He used a military grade helmet with a “Make America Great Again” sticker label across the back, safety glasses, gas mask and knee pads. He blamed people opposed to Coulter and President Donald Trump for forcing him to prepare for issues.

Numerous at the park about a mile (1.6 kilometers) from the university’s primary Sproul Plaza likewise wore such helmets and body armor. Some had “Construct That Wall” or Trump sticker labels across their headgear. One guy had duct tape reading “Berkeley” over his mouth.

The stress illustrates how Berkeley has emerged as a flashpoint for severe left and best forces amid the dispute over complimentary speech in a location where the 1960s U.S. totally free speech movement began before it infected college campuses across the nation.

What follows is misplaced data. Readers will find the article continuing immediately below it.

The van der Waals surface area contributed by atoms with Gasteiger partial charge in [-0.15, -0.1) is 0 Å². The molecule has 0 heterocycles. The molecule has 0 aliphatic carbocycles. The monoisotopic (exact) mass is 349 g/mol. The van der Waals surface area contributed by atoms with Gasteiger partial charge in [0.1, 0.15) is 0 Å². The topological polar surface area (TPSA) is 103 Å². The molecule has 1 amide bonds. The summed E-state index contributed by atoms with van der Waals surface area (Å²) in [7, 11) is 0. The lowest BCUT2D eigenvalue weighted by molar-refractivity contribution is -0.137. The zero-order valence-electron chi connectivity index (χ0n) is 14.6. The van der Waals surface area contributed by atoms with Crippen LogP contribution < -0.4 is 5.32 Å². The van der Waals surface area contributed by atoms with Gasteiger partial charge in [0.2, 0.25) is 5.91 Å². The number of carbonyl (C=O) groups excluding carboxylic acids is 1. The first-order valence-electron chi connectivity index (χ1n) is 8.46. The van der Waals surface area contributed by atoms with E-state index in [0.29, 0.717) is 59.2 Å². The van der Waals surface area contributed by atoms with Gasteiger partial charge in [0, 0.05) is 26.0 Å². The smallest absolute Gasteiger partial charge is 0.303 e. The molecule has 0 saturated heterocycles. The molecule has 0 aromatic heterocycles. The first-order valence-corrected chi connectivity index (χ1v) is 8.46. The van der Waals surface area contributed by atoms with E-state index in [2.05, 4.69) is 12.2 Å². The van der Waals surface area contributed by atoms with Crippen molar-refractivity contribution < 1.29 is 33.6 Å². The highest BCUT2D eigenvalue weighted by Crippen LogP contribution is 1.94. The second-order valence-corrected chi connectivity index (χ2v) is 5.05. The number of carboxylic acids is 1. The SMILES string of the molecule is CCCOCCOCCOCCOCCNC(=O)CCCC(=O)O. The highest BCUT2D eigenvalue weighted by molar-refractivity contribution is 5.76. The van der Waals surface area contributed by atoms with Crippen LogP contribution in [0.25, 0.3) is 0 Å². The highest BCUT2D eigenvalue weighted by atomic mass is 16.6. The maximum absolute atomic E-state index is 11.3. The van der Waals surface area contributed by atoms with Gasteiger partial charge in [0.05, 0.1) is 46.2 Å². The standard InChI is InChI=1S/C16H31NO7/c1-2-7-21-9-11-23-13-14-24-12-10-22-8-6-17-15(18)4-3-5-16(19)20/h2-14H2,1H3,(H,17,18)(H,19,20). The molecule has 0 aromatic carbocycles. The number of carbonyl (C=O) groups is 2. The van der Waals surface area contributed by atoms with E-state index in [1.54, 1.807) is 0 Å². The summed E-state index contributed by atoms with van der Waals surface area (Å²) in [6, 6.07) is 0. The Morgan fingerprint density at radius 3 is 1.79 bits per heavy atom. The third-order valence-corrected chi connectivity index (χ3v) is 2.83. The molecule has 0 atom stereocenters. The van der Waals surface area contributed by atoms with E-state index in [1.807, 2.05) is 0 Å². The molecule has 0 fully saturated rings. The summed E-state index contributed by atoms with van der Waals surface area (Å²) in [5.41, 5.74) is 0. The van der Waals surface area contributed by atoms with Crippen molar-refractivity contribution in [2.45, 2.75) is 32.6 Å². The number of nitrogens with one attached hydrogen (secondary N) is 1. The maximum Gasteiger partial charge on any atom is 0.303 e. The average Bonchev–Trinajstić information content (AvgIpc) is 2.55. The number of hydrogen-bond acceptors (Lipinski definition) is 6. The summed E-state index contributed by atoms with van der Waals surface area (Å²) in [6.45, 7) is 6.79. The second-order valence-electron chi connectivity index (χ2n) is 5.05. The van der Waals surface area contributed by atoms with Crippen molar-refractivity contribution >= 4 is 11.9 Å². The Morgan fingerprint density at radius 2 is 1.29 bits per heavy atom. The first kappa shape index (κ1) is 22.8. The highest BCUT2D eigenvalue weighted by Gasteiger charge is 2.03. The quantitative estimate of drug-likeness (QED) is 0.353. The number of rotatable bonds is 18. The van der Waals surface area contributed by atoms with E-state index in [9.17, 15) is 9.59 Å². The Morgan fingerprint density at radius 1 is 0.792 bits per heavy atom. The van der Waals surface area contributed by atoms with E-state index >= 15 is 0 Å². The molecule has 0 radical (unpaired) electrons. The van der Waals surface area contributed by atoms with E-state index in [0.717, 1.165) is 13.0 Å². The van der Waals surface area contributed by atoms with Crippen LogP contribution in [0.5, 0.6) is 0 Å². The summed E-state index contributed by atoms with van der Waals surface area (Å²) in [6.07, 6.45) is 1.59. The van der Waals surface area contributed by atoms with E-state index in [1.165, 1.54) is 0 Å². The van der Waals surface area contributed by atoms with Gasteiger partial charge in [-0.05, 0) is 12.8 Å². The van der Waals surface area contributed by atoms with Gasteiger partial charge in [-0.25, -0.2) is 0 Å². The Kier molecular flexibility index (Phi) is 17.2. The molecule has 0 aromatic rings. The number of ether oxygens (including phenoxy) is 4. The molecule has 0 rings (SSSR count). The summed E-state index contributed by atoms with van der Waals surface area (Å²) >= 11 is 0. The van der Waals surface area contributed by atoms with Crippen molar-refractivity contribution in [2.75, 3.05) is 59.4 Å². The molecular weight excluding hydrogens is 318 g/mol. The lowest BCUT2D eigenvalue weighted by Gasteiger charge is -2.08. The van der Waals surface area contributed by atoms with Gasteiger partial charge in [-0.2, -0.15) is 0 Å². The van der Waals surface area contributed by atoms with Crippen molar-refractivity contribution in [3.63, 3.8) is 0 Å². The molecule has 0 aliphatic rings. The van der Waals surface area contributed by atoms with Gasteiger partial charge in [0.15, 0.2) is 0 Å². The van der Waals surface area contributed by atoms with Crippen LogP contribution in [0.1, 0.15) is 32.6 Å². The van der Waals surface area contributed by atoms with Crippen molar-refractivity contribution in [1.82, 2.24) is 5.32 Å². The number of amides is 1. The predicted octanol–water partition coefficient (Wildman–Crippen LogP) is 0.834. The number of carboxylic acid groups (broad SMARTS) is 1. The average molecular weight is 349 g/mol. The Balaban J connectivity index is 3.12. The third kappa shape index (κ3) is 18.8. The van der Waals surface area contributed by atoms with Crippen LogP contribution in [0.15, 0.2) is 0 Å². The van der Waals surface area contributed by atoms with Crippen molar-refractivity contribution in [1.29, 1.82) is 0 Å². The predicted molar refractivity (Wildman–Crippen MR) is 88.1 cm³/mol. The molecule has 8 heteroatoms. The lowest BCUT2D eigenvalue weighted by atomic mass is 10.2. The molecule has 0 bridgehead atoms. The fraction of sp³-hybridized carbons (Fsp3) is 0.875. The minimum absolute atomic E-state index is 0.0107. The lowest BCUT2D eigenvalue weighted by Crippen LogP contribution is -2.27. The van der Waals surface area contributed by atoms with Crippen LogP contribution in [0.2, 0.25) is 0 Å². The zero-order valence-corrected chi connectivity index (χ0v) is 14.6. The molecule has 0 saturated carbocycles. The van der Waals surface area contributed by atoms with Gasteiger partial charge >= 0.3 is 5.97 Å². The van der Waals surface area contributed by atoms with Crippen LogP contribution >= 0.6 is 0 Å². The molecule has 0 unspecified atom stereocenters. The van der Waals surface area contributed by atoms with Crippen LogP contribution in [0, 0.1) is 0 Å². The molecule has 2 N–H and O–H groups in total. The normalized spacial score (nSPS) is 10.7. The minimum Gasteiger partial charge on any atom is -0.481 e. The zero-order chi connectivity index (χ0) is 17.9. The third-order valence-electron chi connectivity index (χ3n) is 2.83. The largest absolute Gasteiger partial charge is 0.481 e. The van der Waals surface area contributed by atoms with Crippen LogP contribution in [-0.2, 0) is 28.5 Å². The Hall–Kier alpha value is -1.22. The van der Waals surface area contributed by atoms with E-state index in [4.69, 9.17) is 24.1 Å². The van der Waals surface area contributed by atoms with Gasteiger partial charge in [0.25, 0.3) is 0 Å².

While the afternoon rally ended without severe dispute, police at one point formed a human wall in the street separating anti-Trump protesters from the park where pro-Trump groups were gathered.

Anti-Coulter protesters at the park held a banner that read: “It’s not about ‘totally free speech,’ it has to do with bigots aiming to normalize hate.”

Previously in the day, dozens of cops using flak coats and carrying 40 mm launchers that shoot “foam batons” flanked Sproul Plaza while a little group of protesters condemning Coulter staged a small rally outside school.

Officers took selfies with students in an effort to lighten the mood.

Gavin McInnes, co-founder of Vice Media and founder of the pro-Trump “Proud Boys,” spoke at the park gathering later on in the day. He said America does not have a responsibility to take people from other nations.

“We are here due to the fact that Ann Coulter got canceled,” he stated. “She is among the most motivating authors in America today. She is an American hero.”